FIRST LORD: Might we but have that happiness, my lord, that you would once use our hearts, whereby we might express some part of our zeals, we should think ourselves for ever perfect.
TIMON: O, no doubt, my good friends, but the gods themselves have provided that I shall have much help from you: how had you been my friends else? why have you that charitable title from thousands, did not you chiefly belong to my heart? I have told more of you to myself than you can with modesty speak in your own behalf; and thus far I confirm you. O you gods, think I, what need we have any friends, if we should ne’er have need of ‘em? they were the most needless creatures living, should we ne’er have use for ‘em, and would most resemble sweet instruments hung up in cases that keep their sounds to themselves. Why, I have often wished myself poorer, that I might come nearer to you. We are born to do benefits: and what better or properer can we can our own than the riches of our friends? O, what a precious comfort ‘tis, to have so many, like brothers, commanding one another’s fortunes! O joy, e’en made away ere ‘t can be born! Mine eyes cannot hold out water, methinks: to forget their faults, I drink to you.
, by William Shakespeare
Maybe it’s just because I’m working on a screen adaptation of the play, but it seems to me that Timon’s psychology is highly relevant to understanding our receptivity to Prime Minister Netanyahu’s assertion that “America has no better friend than Israel,” which Matt Yglesias found so absurd.
Timon is an enormously wealthy Athenian who has spent his adult life dispensing benefits – giving extravagant gifts to everyone he knows, from his servants to his fellow lords. He is, consequently, everybody’s best friend. The arc of the play has him eventually give everything away, leaving him destitute, at which point he – with considerable relief – turns to his friends and beneficiaries for help, and discovers that nobody loves you when you’re down and out.
I’m not interested in drawing an analogy between America’s financial situation and Timon’s (not at this point), but rather between America’s psychological situation and Timon’s at the beginning of the play, when Timon still thinks he is wealthy. Timon has a desperate need to be loved. Not loved by a particular someone – he has no wife, no children – but loved generally. He showers the world with gifts as a way of buying that love, but he knows, deep down, that because he is the giver he is, in terms of love, in the inferior position. If he were the one in need, and others helped him, then he’d know, like George Bailey at the end of “It’s A Wonderful Life,” that he really was the richest man in town. And so he is semi-consciously spending himself into that position of dependency.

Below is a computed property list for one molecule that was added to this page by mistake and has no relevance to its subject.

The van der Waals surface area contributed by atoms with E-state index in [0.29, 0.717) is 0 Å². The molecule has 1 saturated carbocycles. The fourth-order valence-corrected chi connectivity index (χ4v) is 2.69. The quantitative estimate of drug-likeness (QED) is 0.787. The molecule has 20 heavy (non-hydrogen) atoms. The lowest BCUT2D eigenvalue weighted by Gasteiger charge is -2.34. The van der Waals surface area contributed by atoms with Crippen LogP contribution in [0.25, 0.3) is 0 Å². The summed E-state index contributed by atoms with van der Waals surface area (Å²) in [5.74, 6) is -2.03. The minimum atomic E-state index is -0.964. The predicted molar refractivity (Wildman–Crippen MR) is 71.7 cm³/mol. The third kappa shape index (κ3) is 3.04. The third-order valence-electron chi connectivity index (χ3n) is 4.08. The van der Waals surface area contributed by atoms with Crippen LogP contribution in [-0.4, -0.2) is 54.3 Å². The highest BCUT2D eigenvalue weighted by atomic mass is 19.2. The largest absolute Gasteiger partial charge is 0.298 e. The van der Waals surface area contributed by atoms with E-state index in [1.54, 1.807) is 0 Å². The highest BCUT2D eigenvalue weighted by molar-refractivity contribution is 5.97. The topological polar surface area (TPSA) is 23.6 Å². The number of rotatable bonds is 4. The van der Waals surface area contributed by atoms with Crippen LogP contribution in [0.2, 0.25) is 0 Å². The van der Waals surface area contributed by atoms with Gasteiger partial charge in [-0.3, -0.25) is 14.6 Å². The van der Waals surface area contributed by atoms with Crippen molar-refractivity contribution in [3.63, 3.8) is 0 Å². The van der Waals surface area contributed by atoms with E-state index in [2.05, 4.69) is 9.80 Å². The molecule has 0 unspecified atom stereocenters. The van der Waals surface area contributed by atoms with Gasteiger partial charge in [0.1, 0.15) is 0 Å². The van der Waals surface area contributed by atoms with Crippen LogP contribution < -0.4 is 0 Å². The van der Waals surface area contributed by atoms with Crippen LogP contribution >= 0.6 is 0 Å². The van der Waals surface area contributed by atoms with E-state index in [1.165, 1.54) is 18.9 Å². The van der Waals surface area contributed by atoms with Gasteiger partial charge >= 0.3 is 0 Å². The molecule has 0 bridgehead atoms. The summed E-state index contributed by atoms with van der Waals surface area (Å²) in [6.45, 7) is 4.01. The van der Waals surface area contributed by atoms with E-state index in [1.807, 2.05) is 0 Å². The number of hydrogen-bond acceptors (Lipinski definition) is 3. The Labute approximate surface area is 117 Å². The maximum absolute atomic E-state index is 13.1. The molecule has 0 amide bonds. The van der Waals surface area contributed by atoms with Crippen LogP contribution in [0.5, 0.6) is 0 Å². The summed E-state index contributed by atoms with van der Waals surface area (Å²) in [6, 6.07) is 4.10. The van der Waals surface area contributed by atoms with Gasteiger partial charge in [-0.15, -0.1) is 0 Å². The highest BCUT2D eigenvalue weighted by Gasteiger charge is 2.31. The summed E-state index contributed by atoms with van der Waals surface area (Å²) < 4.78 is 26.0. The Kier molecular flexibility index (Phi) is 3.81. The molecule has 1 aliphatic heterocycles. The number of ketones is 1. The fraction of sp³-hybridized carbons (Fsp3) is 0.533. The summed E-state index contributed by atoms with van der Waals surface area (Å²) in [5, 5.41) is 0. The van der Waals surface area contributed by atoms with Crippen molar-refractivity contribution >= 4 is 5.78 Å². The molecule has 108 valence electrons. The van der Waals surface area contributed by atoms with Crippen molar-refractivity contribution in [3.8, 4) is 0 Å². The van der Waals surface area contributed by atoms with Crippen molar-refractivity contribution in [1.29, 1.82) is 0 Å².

On some level, Timon cannot accept the idea of friendship on the basis of mutual and equal recognition – or, rather, he longs for this, but cannot imagine how it would work in practice. He gives, and acquires flatterers and dependents, because he wishes he could be a dependent, be cared for – but so long as he is wealthy, he cannot accept reciprocal return of kindness, but must always make sure that the other fellow is in his debt. There is something scary about the idea of being independent equals. He would rather live out vicariously the experience of being dependent and cared for through his beneficiaries than have a genuinely equal relationship.
The United States’ relationship with the world – for whatever reason – is similarly fraught. We have, from the earliest days of our nationhood, had a problem with the idea of mutual and equal relationships among states. Many, many nations on earth consider themselves to be exceptional in some way or other – the English, the French, the Germans, the Russians, the Japanese, all have national myths about possessing a unique spirit that destined them for greatness or dominion. Even smaller nations often have flattering national myths – the Poles and Serbs have a myth of national martyrdom for (respectively) Catholic and Orthodox Christianity; the Swiss have a myth of national superiority to the barbarous foreigners around them; the Jews . . . well, that national myth is probably well-known enough not to need repeating.